You did it! You’ve dedicated yourself to pulling out of debt and now you’re looking at a brighter future. This is no time to start taking on new debt but instead to exercise discipline. As Abraham Lincoln once said, “Discipline is choosing between what you want now, and what you want most.”
Abe makes a lot of sense but here are some more tangible guiding principles to help you start out on a new path to being debt free:
1. Make More Than Minimum Payments: Accounts with high interest rates can take decades to pay off if you make only the minimum payment. Ideally, you would pay your bills in full each month. In reality however, most of us carry some debt. Rather than make only the minimum payment each month, throw in some extra to help pay down that debt. Also, make an extra payment every so often. Even small contributions will help retire that debt sooner and save you money in interest payments.
2. Find one exemplary credit card to use rather than multiple: The better your credit the more options you’ll have, but in any case, look for a credit card with the lowest possible interest rate and one that offers you something in return. That could be travel miles, hotel stays, cash-back, or some other kind of perk. One of the many factors that comprise the calculation of your credit score is “how long you’ve held an account”, so consider using the card you’ve had the longest and inquire whether they can lower your interest rate or offer some benefit that isn’t already provided.
3. Ask for a reduced interest rate: Creditors love reliability and will often reciprocate that loyalty. If you have consistently made on-time payments in the past, chances are they’ll work with you on finding a lower interest rate in order to keep you as a customer. Call customer service and in your friendliest tone of voice, tell them “I’ve been a customer for X years and want to continue to appreciate the benefits of their card, but can you assist me with a lower interest rate?” If they say there’s nothing they can do, politely ask to speak with a supervisor and ask again. Oftentimes, persistence pays off.
4. Transfer your high-interest rate balances to a lower interest rate card: Many card issuers will offer a low- or even zero-percent interest rates for transfer balances. This means more of your payment will be applied toward the principal balance and you will retire your debt sooner. These lower rates are typically only temporary, so you need to have a plan to pay off the balance entirely during that introductory period or retire enough principal that you can continue paying more than just the minimum payment.
5. Review your household budget: Spend a couple of weeks writing down every purchase you make in a diary (and we mean EVERY purchase). Compare that with the amount of income you’ve had during the same period. The birds-eye view this provides will help highlight areas where you can easily cut spending (opt for the free water fountain or a glass of water rather than a relatively pricey soda — it’s better for you, too!). You’ll also be able to determine what money you truly need to live on and how much you can afford to pay down your debt beyond the minimum payment.
6. Think of reducing your debt as you would losing weight — it takes commitment and time to pare the excess: Similar to discovering healthier eating and exercise habits when on a diet, you’re learning positive financial steps right now to reduce your debt. While you may slip up once in a while, hope is not lost as long as you continue to monitor yourself, make adjustments, and take control. You’ll soon reach your goal.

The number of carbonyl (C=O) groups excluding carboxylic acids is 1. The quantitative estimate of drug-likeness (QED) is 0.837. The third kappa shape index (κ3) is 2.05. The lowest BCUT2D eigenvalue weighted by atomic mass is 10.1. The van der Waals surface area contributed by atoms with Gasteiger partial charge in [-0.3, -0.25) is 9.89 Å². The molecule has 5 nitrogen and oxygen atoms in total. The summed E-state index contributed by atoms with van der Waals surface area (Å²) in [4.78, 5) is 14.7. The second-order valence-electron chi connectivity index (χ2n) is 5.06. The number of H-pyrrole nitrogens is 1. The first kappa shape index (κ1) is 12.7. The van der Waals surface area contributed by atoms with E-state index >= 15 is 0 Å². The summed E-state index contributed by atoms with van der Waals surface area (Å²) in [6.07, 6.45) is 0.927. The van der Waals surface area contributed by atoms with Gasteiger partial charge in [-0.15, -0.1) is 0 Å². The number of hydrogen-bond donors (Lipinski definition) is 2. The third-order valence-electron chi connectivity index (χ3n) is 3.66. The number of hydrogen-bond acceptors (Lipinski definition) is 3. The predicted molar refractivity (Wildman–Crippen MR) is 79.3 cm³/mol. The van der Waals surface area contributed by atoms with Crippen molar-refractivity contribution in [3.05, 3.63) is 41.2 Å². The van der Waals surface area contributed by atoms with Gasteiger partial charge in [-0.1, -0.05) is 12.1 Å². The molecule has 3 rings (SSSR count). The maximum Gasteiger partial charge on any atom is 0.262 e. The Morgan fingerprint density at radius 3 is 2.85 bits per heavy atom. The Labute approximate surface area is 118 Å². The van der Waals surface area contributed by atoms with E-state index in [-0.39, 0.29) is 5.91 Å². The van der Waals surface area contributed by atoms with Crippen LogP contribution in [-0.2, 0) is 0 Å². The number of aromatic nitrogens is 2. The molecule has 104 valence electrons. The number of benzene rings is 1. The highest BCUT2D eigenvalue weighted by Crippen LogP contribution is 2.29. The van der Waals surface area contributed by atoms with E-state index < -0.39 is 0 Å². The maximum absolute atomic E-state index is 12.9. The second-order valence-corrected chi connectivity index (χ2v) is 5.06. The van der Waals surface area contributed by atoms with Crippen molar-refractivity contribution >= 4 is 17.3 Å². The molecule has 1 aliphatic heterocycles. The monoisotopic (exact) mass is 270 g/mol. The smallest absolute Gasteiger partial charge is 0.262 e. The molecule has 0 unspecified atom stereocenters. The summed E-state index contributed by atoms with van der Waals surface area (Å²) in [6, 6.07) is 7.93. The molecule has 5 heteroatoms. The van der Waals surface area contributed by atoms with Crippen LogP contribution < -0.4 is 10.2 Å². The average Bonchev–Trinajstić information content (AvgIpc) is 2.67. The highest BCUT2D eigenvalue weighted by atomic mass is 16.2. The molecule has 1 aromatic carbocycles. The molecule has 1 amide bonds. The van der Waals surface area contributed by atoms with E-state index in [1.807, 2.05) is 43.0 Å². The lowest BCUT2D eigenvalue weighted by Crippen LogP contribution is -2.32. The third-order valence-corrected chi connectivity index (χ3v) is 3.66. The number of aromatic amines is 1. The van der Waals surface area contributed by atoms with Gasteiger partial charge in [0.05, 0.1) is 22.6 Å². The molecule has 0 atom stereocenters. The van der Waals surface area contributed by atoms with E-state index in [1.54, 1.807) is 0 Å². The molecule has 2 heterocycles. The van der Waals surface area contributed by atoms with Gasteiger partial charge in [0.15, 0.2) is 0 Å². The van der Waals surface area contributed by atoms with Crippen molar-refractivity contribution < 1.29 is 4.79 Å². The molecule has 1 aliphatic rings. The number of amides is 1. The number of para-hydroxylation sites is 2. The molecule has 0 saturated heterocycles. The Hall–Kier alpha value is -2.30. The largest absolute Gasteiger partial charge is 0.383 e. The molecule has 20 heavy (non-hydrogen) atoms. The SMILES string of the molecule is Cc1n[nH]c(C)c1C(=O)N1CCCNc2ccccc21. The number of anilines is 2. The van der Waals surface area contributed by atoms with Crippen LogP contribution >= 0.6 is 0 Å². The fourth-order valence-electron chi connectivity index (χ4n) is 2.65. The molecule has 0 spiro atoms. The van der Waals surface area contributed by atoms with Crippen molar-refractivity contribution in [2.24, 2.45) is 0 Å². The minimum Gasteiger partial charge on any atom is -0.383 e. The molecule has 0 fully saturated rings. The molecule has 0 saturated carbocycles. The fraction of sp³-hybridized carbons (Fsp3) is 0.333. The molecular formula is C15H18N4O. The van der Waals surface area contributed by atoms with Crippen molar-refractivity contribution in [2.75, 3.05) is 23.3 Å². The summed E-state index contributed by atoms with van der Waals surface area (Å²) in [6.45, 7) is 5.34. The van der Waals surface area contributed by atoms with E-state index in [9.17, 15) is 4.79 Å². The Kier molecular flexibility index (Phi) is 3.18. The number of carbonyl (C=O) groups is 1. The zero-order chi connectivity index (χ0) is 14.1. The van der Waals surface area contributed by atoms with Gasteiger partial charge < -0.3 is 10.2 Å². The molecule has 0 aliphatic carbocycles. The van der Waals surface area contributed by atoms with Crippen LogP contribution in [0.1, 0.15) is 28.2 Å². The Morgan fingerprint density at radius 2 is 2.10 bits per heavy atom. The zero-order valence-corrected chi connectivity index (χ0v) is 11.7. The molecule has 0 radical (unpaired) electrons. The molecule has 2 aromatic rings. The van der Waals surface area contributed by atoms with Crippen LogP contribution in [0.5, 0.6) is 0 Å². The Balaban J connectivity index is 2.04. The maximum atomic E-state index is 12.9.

7. Before you go to any store, make a list and check it twice: This is true well beyond the holidays, too. Whether it’s groceries, clothes, or the holidays, write down exactly what you need to purchase. This will help keep you focused in an environment where retailers push as much product in front of you as they can. They do this because they know most people mindlessly shop and are prone to making impulse buys, which can derail your spending plan. When you walk through the sliding doors, list in hand, you’ll be too smart to fall for their tricks.
8. Throw a snowball at your debt! No, not a real snowball. Imagine a snowball rolling down a hill. It starts small but as it gains speed it adds more snow and grows larger from the momentum. What started as a tiny ball at the top of the mountain is now an enormous snowy sphere at the bottom. Now, replace that image of a snowball with your debt. List all of your debt, smallest to largest. While maintaining your minimum payments on every account, throw as much as you can at the smallest balance. Once that’s paid off, roll all that on to the next-largest balance. As each debt is retired, you’ll have even more money to put toward your next balance.
9. Avoid temptation-leave your credit card at home: You may find yourself in a situation where you say to yourself, “I just have to have that!” If you really do, you can return another time and make a smart purchase. But if you’re at all tempted to whip out the plastic for whatever shiny thing you come across, you’ll appreciate the distance between you and more debt.
10. Consult a credit consolidation company, such as Vantage Acceptance: We have effective debt reduction options and have saved our customers thousands of dollars in principal and interest payments. Get started today by calling one of our advisors at (800) 725-0214.